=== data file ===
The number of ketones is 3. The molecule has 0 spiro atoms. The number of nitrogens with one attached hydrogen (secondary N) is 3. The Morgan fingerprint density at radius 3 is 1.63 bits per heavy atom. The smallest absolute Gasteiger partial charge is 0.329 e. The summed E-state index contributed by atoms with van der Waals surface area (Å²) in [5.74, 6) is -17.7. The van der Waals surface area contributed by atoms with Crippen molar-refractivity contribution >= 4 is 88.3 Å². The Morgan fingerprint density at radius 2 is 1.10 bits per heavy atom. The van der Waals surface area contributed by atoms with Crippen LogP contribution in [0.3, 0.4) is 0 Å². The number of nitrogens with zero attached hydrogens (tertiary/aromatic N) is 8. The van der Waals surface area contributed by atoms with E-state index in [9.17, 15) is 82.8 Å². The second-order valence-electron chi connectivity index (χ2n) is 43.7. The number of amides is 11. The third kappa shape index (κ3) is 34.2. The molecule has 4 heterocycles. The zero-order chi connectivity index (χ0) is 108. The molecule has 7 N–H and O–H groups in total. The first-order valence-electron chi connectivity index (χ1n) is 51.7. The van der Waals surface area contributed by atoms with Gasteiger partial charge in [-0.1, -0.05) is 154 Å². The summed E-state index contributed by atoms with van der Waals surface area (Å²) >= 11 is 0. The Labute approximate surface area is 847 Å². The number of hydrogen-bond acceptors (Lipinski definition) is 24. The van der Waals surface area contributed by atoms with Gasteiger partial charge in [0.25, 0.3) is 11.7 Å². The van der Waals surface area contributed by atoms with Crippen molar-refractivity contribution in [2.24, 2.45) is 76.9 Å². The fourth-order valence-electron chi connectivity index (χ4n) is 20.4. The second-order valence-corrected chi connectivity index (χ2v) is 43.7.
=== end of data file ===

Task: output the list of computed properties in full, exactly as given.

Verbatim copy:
The number of ketones is 3. The molecule has 0 spiro atoms. The number of nitrogens with one attached hydrogen (secondary N) is 3. The Morgan fingerprint density at radius 3 is 1.63 bits per heavy atom. The smallest absolute Gasteiger partial charge is 0.329 e. The summed E-state index contributed by atoms with van der Waals surface area (Å²) in [5.74, 6) is -17.7. The van der Waals surface area contributed by atoms with Crippen molar-refractivity contribution >= 4 is 88.3 Å². The Morgan fingerprint density at radius 2 is 1.10 bits per heavy atom. The van der Waals surface area contributed by atoms with Crippen LogP contribution in [0.3, 0.4) is 0 Å². The number of nitrogens with zero attached hydrogens (tertiary/aromatic N) is 8. The van der Waals surface area contributed by atoms with E-state index in [9.17, 15) is 82.8 Å². The second-order valence-electron chi connectivity index (χ2n) is 43.7. The number of amides is 11. The third kappa shape index (κ3) is 34.2. The molecule has 4 heterocycles. The zero-order chi connectivity index (χ0) is 108. The molecule has 7 N–H and O–H groups in total. The first-order valence-electron chi connectivity index (χ1n) is 51.7. The van der Waals surface area contributed by atoms with Gasteiger partial charge in [-0.1, -0.05) is 154 Å². The summed E-state index contributed by atoms with van der Waals surface area (Å²) >= 11 is 0. The Labute approximate surface area is 847 Å². The number of hydrogen-bond acceptors (Lipinski definition) is 24. The van der Waals surface area contributed by atoms with Gasteiger partial charge in [0.25, 0.3) is 11.7 Å². The van der Waals surface area contributed by atoms with Crippen molar-refractivity contribution in [2.24, 2.45) is 76.9 Å². The fourth-order valence-electron chi connectivity index (χ4n) is 20.4. The second-order valence-corrected chi connectivity index (χ2v) is 43.7.